New York City Ballet

NYCBThis weekend Melissa, Kurt, Christian and I went to the New York City Ballet at Lincoln Center. I think it’s safe to say I’ve wanted to see a ballet there  and by the New York City Ballet ever since seeing Center Stage for the first time. And maybe that meant to Melissa and I kept talking about where the filmed the movie.

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Final movie scene

Final movie scene

Anyway, back to the ballet, Ratmansky/Peck/Robbins, named for the three choreographers, was three pieces.  One by each choreographer and the music was also composed by different people. What drew our little group to this particular set of performances was that Sufjan Stevens composed the second piece, Year of the Rabbit. The first piece, Glass Pieces, was composed by Phillip Glass. I saw his Einstein on the Beach opera last year with my friend Suzanne at BAM, so I am a little weary of his work. The ballet was very much in his style, but there was much more movement, it was much more interesting in general than the opera and it wasn’t four and a half hours. Side note, at Einstein on the Beach, they expect you to leave early or leave and come back or show up late because it is so long. Suzanne and I made it over two hours before calling it quits, watching the exact same minor movements for 30 to 40 minutes can get rough at times.

OLYMPUS DIGITAL CAMERAThe second piece was my favorite, everyone else preferred the first, but as previously stated, I think I need more time between works by Mr. Glass. This piece was more diverse and the music was better to me. The third piece, Vienna Waltzes, was a bit of a bore. I know that the Viennese Waltz is a difficult dance, but it’s not so entertaining to watch for extended periods of time. There was a short scene that was polka based that was a nice wake up and fun to watch, but the rest of the piece was kind of like a lullaby. I didn’t fall asleep, but was a bit worried I might at some points. Of course, through all of them you are mesmerized by the dancers. They are so graceful; it’s almost comical when you can tell they are purposefully moving harshly. Unfortunately/not surprisingly, they don’t let you take pictures in the theater, so I don’t have any of the dancing, but you can see them in the videos via the links above to each piece. After seeing these three pieces, it makes me want to see a bigger piece, like Swan Lake or something, I guess I still have plenty of time.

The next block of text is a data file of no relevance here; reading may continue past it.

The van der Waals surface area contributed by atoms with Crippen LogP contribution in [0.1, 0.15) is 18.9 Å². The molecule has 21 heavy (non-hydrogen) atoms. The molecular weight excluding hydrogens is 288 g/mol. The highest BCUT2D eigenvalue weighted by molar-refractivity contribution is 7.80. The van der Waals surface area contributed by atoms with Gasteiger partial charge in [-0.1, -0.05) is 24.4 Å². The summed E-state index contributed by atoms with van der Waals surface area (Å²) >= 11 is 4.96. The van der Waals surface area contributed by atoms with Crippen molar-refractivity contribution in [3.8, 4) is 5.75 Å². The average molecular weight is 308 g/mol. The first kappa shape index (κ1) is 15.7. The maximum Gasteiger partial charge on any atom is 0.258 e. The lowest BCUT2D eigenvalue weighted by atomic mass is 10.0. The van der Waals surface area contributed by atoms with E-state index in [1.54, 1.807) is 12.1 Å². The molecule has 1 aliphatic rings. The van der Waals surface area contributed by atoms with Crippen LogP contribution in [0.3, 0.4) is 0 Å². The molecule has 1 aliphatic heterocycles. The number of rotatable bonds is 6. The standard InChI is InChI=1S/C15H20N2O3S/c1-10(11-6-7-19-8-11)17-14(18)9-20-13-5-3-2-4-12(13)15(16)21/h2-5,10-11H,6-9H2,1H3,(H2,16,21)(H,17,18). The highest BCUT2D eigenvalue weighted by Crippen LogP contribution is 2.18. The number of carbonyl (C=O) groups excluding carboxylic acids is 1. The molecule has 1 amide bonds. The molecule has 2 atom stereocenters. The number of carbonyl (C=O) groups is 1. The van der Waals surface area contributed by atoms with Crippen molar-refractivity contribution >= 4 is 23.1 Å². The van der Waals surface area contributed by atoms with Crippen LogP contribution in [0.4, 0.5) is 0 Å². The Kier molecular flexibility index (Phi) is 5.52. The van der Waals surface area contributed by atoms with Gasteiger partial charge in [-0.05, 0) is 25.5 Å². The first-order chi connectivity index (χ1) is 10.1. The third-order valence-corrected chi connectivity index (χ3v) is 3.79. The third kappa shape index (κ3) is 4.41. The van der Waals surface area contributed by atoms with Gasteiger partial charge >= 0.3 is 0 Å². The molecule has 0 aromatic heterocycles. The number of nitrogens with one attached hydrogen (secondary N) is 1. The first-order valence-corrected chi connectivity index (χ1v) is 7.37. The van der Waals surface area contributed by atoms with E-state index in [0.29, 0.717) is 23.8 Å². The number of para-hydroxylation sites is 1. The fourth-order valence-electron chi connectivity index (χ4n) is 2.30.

OLYMPUS DIGITAL CAMERAAfter the performance we had some time to kill before heading to Flushing, Queens for a birthday dinner, so we walked around the center.  The Met Opera House is the main building in the complex, set back, facing the street and centered with the  main fountain and plaza. Avery Fisher Hall and the David H. Koch Theater frame the plaza leading up to the opera house. When I was still new here, my old roommate and now friend, Suzanne, took me to see Carmen. It was a beautiful performance and I realized than I recognized many songs from TV or movies and commercials.

Metropolitan Opera House

Metropolitan Opera House

Avery Fisher Hall

Avery Fisher Hall

Even though it has been completed for some time, this was my first time to see the newest editions of Lincoln Center. The Illumination Lawn, by Diller Scofidio + Renfro is tucked back behind Avery Fisher Hall along West 65th Street. The other new addition was the renovation of the Juilliard School building including the Alice Tully Hall with its outdoor plaza on Broadway. This was also done by Diller Scofidio + Renfro with FXFOWLE. There was a lot of debate over this design, but I think it’s great. Maybe I just love seeing something new and bold right next to something old and bold work so well together.

Looking back at the opera house from West 65th.

Looking back at the opera house from the Ronald P. Staton Way on West 65th.

Illumination Lawn

Illumination Lawn

Terrible shot of Alice Tully Hall and the plaza on Broadway

Terrible shot of Alice Tully Hall and the plaza on Broadway

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